Monday, February 13, 2012

Apologist Interview: Holly Ordway on Literary Apologetics

Today's interview is with Holly Ordway. Holly is an academic, a poet, a Christian apologist and author of Not God’s Type: A Rational Academic Finds a Radical Faith. She is also director of ACM's Literary Apologetics Certificate program. She talks about literary apologetics, what it is and is not, excellence and creativity, what apologetics looks like through literature and the arts, developing and sharpening the skills of the literary apologist, the Literary Apologetics Certificate, and more. Visit Holly's blog: Hieropraxis.

Full Interview MP3 Audio here. (30 min)

Subscribe to the Apologetics 315 Interviews podcast here or in iTunes.


Brent said...

Holly, I think I love you!

Very, very good! And inspiring!

dgfisch said...

A question for all. Is there any general works that deal with a history of Christian allegory, from The Shepherd of Hermas to Pilgrim's Progress to C.S. Lewis's Chronicles of Narnia and Space Trilogy? Dr. Ordway has revealed a novel approach to expressing Christian truth without lofty philosophical argumentation (which can be scary for some readers).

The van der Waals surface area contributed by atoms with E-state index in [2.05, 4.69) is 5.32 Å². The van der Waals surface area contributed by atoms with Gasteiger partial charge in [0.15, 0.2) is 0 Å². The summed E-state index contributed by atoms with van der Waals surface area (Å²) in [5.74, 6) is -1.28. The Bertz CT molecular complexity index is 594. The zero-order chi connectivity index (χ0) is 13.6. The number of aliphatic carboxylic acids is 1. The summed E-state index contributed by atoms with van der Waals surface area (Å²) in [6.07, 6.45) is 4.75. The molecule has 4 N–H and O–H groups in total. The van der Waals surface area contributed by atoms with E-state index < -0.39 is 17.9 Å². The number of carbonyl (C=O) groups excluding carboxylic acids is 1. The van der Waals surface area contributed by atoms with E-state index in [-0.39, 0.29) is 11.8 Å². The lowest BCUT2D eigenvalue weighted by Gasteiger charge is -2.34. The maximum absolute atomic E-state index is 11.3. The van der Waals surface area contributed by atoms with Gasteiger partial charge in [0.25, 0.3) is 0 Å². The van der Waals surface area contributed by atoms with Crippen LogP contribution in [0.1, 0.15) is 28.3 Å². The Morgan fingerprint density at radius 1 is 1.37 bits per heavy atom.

I understand the writer's workshop model, and really hope the next generation can become articulate in speaking the Gospel in many novel ways.

Holly Ordway said...

For listeners interested in the poetry I mentioned in the interview: this is the opening of Malcolm Guite's sonnet sequence on the church year, on his blog:

dgfisch: I can't think of a specific book that covers the history of Christian allegory, although it would be very interesting to read!

I think that today, straight allegory is not as effective as it was in centuries past; modern works such as Narnia, the Space Trilogy, and Lord of the Rings are more powerful because there are allegorical elements, but deeply integrated into a story - what Tolkien called 'creating myth.' That's something that we will be discussing in Week 4 of Principles of Literary Apologetics in the Literary Apologetics program...

CA said...